Welcome to a new feature of Motherlogue: Sunday Style. I enjoy reading about the craft and style of writing, but find that I don’t often do anything with the information I gather. As a way to keep track of these nuggets o’ knowledge, and as a way to share what I find with Motherlogue readers, I’m starting Sunday Style. Read on for the inaugural installment!
I am guilty of saying, or at least thinking in my head, “I have an idea for a book” but I don’t take action on those thoughts. Sometimes it’s because after a few days, the story falls flat, or because I just don’t take the time to put the words on the page. After reading an article by Heather Sellers in Writer’s Digest magazine, I am once again inspired to put my “I have an idea” thoughts into action.
Sellers suggests using a technique she calls “braiding,” to ensure that writers don’t write a flat story, essay or novel. One way to avoid flat writing, she argues, is to make sure that your novel, essay, story isn’t about just one thing.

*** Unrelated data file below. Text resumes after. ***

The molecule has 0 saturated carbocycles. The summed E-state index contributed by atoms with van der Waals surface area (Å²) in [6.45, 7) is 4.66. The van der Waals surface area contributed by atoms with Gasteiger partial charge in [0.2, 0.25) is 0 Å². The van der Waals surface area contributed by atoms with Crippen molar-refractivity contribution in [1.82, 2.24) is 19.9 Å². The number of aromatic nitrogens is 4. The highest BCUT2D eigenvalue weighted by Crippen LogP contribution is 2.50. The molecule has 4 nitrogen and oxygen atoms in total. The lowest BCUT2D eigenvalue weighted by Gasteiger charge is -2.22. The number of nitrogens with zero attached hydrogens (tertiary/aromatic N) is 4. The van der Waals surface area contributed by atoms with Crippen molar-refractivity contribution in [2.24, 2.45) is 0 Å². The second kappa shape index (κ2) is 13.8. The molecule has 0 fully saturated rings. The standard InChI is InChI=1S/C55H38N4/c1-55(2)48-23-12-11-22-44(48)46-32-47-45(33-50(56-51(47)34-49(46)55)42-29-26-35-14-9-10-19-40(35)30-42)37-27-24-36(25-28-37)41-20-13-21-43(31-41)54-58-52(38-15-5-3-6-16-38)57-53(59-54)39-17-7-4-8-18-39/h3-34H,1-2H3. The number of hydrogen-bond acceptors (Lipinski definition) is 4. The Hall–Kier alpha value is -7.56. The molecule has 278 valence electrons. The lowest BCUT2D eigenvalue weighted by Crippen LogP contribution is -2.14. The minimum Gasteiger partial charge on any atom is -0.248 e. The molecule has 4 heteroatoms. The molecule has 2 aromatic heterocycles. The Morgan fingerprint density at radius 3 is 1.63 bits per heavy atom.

That’s where braiding comes in. Like braiding hair, Sellers suggests using three things, or themes, to make a story interesting. She also talks about how these braids can teach the writer as she writes, and can help the writing from seeming pedantic.
The example she used from her own writing involves her memoir and the three themes she selected to braid her tale onto the page: coming of age, an illness, a marriage. She used these storylines to not only tell the story, but at the same time discover it for herself.
Her approach appeals to me, so I checked out the additional excerpt on WrtiersDigest. She included this anecdote about writers, and those who aspire to write, which I found hilarious:
Never again say, “I have an idea for a book.” Don’t be like the man I met in a hotel hot tub in Florida when I was speaking at a writing conference. He said, “I have ideas for five books. Do you know what software I should get?”
The article in Writer’s Digest is an excerpt from Sellers’ book, Chapter After Chapter, which “puts the emphasis on action, and an invigorating system for getting words on the page” according to the information on WritersDigest.com
I am one who can go out and purchase a book on writing without thinking twice. (It’s kind of like buying software so that my novel will write itself.) This time, though, I’m going to take what I gathered and work on getting my words braided on the page.